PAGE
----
Los Angles Estate That Housed Record Picasso on Market for $24.95 Million

The Los Angeles estate where movie stars frolicked beneath a Picasso nude that set a world record at auction today is on the market for $24.95 million, according to broker Coldwell Banker Previews International.

The listing of Frances and Sidney Brody’s 11,500 square- foot home in the Holmby Hills neighborhood is the first since it was built in 1949, said Linda May, co-listing broker, in a telephone interview. “Nu au Plateau de Sculpteur,” owned by the couple and displayed for decades in their living room, sold for $106.5 million, the highest price paid for an artwork at auction.

“Holmby Hills is where the sophisticated wealth of L.A. lives,” said May, based in Beverly Hills. The Brodys “turned their home into a salon” and were friends of Joan Crawford, Gary Cooper and the Chandler publishing family, she said.

The five-bedroom house sits on 2.3 acres and was designed by architect A. Quincy Jones in a mid-century modern style. It has 10 bathrooms and four staff bedrooms and interior designs and furnishings by William Haines, a favorite of the Hollywood set, May said.

The Brodys were founding benefactors of the Los Angeles County Museum of Art in 1965. Frances, daughter of Chicago advertising executive Albert Lasker, died in November at 93. Sidney Brody, a real estate investor, was a former chairman of the museum and died in 1983. A trust is selling the property.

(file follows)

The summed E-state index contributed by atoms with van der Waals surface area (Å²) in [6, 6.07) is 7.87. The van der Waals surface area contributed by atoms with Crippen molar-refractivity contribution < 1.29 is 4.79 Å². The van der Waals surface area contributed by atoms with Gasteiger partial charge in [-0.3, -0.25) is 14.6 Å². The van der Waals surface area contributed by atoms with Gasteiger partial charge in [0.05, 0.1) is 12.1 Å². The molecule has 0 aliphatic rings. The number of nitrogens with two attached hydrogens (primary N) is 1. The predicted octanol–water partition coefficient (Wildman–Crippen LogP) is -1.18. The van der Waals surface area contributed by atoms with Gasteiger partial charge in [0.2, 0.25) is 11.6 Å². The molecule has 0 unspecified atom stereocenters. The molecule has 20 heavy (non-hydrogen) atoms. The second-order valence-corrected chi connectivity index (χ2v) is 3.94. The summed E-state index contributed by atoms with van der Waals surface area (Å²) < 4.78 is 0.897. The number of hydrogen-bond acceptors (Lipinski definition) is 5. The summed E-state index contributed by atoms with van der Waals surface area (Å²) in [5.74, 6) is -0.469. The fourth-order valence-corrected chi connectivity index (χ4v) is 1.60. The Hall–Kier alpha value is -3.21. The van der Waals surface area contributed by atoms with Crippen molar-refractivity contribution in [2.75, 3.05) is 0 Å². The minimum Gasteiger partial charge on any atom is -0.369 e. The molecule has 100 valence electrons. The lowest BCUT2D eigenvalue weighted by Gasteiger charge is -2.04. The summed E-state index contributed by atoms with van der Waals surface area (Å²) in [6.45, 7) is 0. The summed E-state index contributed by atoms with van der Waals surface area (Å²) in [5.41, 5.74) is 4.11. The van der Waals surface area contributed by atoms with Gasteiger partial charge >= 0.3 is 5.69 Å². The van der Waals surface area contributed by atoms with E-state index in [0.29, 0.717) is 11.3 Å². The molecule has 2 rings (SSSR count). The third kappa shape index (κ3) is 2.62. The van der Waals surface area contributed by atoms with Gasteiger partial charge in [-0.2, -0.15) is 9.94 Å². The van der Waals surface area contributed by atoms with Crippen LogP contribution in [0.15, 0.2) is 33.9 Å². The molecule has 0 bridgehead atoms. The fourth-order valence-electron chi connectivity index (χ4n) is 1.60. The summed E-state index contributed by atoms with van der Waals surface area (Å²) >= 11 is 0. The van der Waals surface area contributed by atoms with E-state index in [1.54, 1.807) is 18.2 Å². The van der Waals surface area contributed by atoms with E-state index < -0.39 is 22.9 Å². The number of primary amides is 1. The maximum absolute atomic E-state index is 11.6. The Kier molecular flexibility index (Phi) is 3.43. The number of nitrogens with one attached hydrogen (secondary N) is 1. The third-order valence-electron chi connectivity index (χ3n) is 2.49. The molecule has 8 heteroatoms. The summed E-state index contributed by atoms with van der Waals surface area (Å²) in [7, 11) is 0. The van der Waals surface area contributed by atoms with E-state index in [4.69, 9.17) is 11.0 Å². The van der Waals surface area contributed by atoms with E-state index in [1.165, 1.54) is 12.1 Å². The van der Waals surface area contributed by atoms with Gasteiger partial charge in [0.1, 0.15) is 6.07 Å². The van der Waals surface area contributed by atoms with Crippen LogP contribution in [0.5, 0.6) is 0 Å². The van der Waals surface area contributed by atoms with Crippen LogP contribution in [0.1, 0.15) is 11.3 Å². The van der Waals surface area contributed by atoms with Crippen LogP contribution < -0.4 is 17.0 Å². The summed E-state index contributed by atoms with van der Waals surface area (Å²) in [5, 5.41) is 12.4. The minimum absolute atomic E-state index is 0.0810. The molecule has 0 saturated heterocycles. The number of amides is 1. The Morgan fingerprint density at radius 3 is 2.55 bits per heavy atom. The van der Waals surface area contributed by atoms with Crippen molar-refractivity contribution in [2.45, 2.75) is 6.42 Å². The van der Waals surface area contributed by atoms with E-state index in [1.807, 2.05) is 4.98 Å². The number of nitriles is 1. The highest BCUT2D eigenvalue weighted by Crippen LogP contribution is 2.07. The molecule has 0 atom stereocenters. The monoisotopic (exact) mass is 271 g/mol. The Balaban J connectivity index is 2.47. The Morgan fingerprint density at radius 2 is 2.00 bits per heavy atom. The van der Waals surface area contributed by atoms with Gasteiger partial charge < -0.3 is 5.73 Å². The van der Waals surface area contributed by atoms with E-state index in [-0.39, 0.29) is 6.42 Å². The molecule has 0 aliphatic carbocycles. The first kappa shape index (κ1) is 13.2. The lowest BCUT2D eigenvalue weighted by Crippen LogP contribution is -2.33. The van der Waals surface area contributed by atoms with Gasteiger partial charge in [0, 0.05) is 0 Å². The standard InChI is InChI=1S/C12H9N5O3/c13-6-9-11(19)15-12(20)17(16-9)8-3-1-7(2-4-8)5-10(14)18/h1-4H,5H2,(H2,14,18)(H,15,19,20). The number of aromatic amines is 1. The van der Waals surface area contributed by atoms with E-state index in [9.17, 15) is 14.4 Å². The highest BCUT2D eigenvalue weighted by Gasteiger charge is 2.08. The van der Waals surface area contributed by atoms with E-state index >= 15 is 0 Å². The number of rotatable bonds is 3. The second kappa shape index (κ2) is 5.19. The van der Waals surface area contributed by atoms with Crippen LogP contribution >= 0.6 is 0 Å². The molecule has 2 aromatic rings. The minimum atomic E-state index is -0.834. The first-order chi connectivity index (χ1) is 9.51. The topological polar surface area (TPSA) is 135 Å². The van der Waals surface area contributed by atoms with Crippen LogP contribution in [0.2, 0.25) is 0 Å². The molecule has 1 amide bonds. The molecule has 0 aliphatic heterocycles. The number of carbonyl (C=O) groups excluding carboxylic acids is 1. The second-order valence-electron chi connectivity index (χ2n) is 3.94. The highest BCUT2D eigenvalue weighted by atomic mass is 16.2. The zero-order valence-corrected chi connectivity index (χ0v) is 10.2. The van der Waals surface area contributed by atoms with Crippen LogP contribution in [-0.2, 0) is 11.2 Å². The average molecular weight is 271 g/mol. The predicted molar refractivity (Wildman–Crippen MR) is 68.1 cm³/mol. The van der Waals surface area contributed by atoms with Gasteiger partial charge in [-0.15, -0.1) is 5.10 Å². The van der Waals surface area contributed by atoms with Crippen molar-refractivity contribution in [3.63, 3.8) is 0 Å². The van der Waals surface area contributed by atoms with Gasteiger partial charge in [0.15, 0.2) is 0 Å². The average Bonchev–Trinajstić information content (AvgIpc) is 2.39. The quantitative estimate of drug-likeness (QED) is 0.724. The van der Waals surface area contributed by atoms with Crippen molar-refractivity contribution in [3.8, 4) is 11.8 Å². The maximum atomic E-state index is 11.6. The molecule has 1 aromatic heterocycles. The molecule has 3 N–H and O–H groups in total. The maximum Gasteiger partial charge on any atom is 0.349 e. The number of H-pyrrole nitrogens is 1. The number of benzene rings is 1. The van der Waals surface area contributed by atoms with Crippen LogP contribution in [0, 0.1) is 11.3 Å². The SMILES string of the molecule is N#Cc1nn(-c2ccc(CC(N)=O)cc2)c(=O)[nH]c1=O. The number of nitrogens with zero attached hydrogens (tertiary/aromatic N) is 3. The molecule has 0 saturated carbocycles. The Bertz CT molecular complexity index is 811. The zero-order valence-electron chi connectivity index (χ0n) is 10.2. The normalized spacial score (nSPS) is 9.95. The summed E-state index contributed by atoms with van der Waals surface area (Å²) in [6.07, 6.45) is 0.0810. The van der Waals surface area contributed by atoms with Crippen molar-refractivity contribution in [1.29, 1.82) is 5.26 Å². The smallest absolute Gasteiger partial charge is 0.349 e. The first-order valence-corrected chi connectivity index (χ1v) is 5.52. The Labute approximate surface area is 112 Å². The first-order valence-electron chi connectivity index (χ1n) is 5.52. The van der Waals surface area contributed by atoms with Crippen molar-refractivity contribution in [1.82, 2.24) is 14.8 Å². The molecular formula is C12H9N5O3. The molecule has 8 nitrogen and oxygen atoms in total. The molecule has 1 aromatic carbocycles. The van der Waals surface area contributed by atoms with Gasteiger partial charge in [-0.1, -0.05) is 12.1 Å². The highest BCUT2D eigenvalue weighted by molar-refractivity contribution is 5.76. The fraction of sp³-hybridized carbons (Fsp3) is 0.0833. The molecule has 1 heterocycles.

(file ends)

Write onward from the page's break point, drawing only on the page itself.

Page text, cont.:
A guesthouse, pool and tennis court are located on the grounds. The Playboy Mansion is nearby and Walt Disney was once a neighbor, May said.

Peak Price

The price for the Picasso, painted in 1932, exceeded the $104.2 million paid for the artist’s “Garcon a la Pipe” in 2004 and the $103.4 million fetched by Alberto Giacometti’s “Walking Man I” in February.

A 12-foot Henri Matisse ceramic mural that hung in the Brodys’ entry atrium has been donated to the Los Angeles museum, known as LACMA, May said.

The Brody auction was expected to fetch more than $150 million, according to Christie’s, which calls the collection of works by Picasso, Matisse, Giacometti, Henry Moore and others “one of the most valuable single-owner” groupings ever offered.

To contact the reporter on this story: Dan Levy in San Francisco at dlevy13@bloomberg.net

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